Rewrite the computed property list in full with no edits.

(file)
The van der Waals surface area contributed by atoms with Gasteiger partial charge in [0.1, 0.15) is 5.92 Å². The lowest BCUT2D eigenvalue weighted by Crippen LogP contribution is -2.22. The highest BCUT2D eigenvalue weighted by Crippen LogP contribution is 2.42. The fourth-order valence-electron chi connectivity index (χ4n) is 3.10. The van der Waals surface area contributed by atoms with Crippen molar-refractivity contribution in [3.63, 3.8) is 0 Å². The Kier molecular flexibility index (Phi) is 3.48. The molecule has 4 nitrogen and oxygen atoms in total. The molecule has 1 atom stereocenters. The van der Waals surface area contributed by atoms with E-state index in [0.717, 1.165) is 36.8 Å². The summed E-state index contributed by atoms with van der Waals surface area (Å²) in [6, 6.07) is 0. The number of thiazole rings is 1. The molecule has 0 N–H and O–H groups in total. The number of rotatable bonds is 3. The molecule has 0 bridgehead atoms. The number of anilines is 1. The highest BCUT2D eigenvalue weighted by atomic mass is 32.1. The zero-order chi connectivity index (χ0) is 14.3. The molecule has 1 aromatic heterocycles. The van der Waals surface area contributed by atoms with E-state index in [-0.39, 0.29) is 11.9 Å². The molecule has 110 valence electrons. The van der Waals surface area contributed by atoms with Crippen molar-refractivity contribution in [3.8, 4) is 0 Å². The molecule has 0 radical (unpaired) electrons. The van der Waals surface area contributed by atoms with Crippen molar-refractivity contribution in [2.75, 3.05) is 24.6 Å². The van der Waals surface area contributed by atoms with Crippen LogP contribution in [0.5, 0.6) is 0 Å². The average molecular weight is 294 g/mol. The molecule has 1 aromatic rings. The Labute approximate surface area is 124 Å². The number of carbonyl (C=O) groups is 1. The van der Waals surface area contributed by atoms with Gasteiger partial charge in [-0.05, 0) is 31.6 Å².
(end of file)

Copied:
The van der Waals surface area contributed by atoms with Gasteiger partial charge in [0.1, 0.15) is 5.92 Å². The lowest BCUT2D eigenvalue weighted by Crippen LogP contribution is -2.22. The highest BCUT2D eigenvalue weighted by Crippen LogP contribution is 2.42. The fourth-order valence-electron chi connectivity index (χ4n) is 3.10. The van der Waals surface area contributed by atoms with Crippen molar-refractivity contribution in [3.63, 3.8) is 0 Å². The Kier molecular flexibility index (Phi) is 3.48. The molecule has 4 nitrogen and oxygen atoms in total. The molecule has 1 atom stereocenters. The van der Waals surface area contributed by atoms with E-state index in [0.717, 1.165) is 36.8 Å². The summed E-state index contributed by atoms with van der Waals surface area (Å²) in [6, 6.07) is 0. The number of thiazole rings is 1. The molecule has 0 N–H and O–H groups in total. The number of rotatable bonds is 3. The molecule has 0 bridgehead atoms. The number of anilines is 1. The highest BCUT2D eigenvalue weighted by atomic mass is 32.1. The zero-order chi connectivity index (χ0) is 14.3. The molecule has 1 aromatic heterocycles. The van der Waals surface area contributed by atoms with E-state index in [-0.39, 0.29) is 11.9 Å². The molecule has 110 valence electrons. The van der Waals surface area contributed by atoms with Crippen molar-refractivity contribution in [3.8, 4) is 0 Å². The molecule has 0 radical (unpaired) electrons. The van der Waals surface area contributed by atoms with Crippen molar-refractivity contribution in [2.75, 3.05) is 24.6 Å². The van der Waals surface area contributed by atoms with Crippen LogP contribution in [0.5, 0.6) is 0 Å². The average molecular weight is 294 g/mol. The molecule has 1 aromatic rings. The Labute approximate surface area is 124 Å². The number of carbonyl (C=O) groups is 1. The van der Waals surface area contributed by atoms with Gasteiger partial charge in [-0.05, 0) is 31.6 Å².